Part 13

DATA ANALYSIS

Faculty Engagement Survey Part 13 (April 2016)

Question: Does your institution maintain an online events and training calendar for faculty?

Procedure

  • Separated responses into those who uses this strategy (6) and those who don’t (1). Only answers from the former group are summarized below.
  • Calculated data for questions 1 and 2.
  • Categorized and summarized responses to questions 3, 4, and 7
  • Categorized responses to questions 5 and 6

Results

  • Data based on 9 valid responses from 3/5 – 3/9, 2015 and 4/13 – 4/14, 2016.

Question

Answers

0. Do you use this strategy?

Yes = 8

No = 1
1. How effective do you feel it is?

Scale 1=Very ineffective  |   5=Very effective

Mean 3.00
SD 0.76
Median 3
Mode 3
2. Are you planning to continue or discontinue using it?
Discontinue 0
Continue 7
N/A 2

One respondent who uses this strategy marked N/A for this question.

3. List the three main benefits of using this strategy.
  • Provides convenient, readily accessible, central location for information on training opportunities that can be referred to in email and other publications (3)
  • Creates faculty awareness of tech training opportunities (1)
  • Training session registration can be initiated directly from calendar (1)
  • Helps meet faculty expectations (1)
  • Help avoid frustration for faculty who need this info (1)
  • Helps promote faculty knowledge (1)
  • Helps promote faculty growth (1)
4. List the three main issues to consider when using or introducing this strategy.
  • Faculty may not visit the calendar on their own, as they are already busy. Remember to promote the calendar to drive interested people to it (3)
  • Calendar must be in a format that is easily accessible (1)
  • Calendar should incorporate a way to sign up in advance for the training (1)
  • You need to have enough content to keep interest going and trainers must keep their materials interesting (1)
  • Offer people the option of requesting an ‘off calendar’ or group training if the dates aren't conducive (1)
  • Collaborate: faculty engagement and development happens in a lot of other places besides central IT and all available opportunities should be provided in one spot (1)
  • Remember to get input from faculty on what events and training they are interested in and their preferred formats (1)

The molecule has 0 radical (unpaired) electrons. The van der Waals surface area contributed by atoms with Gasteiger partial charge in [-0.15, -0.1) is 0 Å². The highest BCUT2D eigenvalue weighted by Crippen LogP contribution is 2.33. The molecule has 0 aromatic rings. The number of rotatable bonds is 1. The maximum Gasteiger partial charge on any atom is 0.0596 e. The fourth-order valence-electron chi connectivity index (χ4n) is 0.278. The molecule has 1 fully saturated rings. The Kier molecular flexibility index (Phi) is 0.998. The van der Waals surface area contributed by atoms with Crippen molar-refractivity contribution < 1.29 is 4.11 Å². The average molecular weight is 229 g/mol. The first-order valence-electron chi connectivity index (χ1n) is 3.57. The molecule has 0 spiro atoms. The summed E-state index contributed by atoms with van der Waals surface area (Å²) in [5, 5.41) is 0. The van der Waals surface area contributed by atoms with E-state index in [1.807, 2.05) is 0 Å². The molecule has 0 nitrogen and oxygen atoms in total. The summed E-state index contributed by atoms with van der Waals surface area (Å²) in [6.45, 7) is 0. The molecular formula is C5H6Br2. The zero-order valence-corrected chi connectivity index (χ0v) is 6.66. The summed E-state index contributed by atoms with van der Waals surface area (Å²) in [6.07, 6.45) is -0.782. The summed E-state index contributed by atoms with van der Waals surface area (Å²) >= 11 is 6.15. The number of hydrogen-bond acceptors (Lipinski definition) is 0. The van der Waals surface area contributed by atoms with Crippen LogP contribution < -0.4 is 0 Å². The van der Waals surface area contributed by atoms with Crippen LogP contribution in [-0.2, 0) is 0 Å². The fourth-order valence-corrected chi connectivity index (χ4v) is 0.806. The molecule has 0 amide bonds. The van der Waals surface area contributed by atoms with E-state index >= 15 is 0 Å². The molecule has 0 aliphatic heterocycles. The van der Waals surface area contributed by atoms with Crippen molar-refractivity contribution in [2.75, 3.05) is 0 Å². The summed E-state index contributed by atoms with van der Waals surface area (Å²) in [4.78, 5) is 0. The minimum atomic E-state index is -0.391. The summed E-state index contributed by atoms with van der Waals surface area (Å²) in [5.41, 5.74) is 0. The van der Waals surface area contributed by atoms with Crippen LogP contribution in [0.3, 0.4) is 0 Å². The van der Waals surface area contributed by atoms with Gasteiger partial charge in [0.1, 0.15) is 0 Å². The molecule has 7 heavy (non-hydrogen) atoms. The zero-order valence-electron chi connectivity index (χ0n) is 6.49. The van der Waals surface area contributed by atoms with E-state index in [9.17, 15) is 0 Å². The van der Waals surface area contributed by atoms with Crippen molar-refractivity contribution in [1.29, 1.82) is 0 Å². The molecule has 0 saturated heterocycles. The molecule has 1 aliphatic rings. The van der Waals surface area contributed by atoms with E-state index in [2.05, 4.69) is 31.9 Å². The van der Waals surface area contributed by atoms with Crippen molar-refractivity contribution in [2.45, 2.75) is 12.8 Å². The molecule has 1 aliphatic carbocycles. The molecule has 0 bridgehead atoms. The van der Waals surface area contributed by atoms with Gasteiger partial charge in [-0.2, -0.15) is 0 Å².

5. Which strategy do you think holds the biggest potential for faculty engagement? See the Biggest Potential page.
6. What is the biggest obstacle to faculty engagement and training at your institution?
  • Time (29)
    • Faculty having difficulty prioritizing their time between need for conducting research and working to improve their teaching skills and pedagogy
    • Convincing faculty that the time investment in professional development pays off. If we cannot offer concrete value then it is difficult to get faculty engaged.
  • Teaching and Educational innovations, including effective use of educational technology, are not part of faculty evaluation criteria (4)
    • Includes lack of support from administration
  • Lack of incentives for faculty to devote time to improving their teaching methods (3)
  • Faculty attitudes toward use and implementation of technology in the classroom and fear of the unknown (2)
  • Instructor lack of understanding about the potential for big instructional gains with engagement and a small time commitment (2)
  • Teaching and use of instructional technology are valued less than research and publication (particularly at some research universities (1)
  • Changing nature of technology and faculty needing to/failing to keep up with developments (1)
  • Lack of clear policy or standards for training before teaching online or blended courses (1)
  • Lack of coordinated and well-structured center for faculty to consult with educational technology specialists (1)
  • Lack of personnel resources (1)
  • Making faculty feel valued for participating (1)
  • Change fatigue (1)
  • Getting faculty to commit to working on integrating educational technology into their teaching (1)
  • Faculty governance reduces operational effectiveness that could require specific training and professional development be met and/or maintained (1)
  • Some colleges preferring workshops specifically for them instead of participating in mixed workshops with attendees from other colleges (1)
  • Demonization of online learning (1)
  • Identifying the most apparent need, from the perspective of the faculty (1)
  • Faculty resistance to ‘training’ (1)
  • Gaining faculty attention and finding ways to reach more faculty, including those who may be hesitant towards using technology without personal support & training. (2)
  • The need for changing strategies to accommodate changing needs together with the personnel to manage this (1)

7. Calendar links submitted by respondents.

8. Other comments
  • Even if you have the best calendar and announcements system, it remains extremely challenging to find a time when a sufficient number of faculty can attend a f2f session. We are moving more toward pre-recorded, self-paced videos, supplemented by one-on-one assistance. We use Magna Commons and OLC Workshops as part of our offerings, as well as support from the online team of instructional designers and an online faculty development specialist.
  • This is just one of numerous ways to reach out to faculty who are quite diverse in their preferred sources of information.  You are never going to reach all faculty with one method.
Institutions that have responded

Cycle 1 (March 2014 - March 2015):

  • Edgewood College
  • UC Riverside
  • Towson University
  • Boston University
  • West Virginia University
  • Penn State
  • Louisiana State University
  • Texas A&M University-Commerce
  • Langara College

Cycle 2 (April 2015 – April 2016):

  • Pepperdine University
  • University of Mississippi

Compiled in March 2015.

Feel free to contact me with any questions.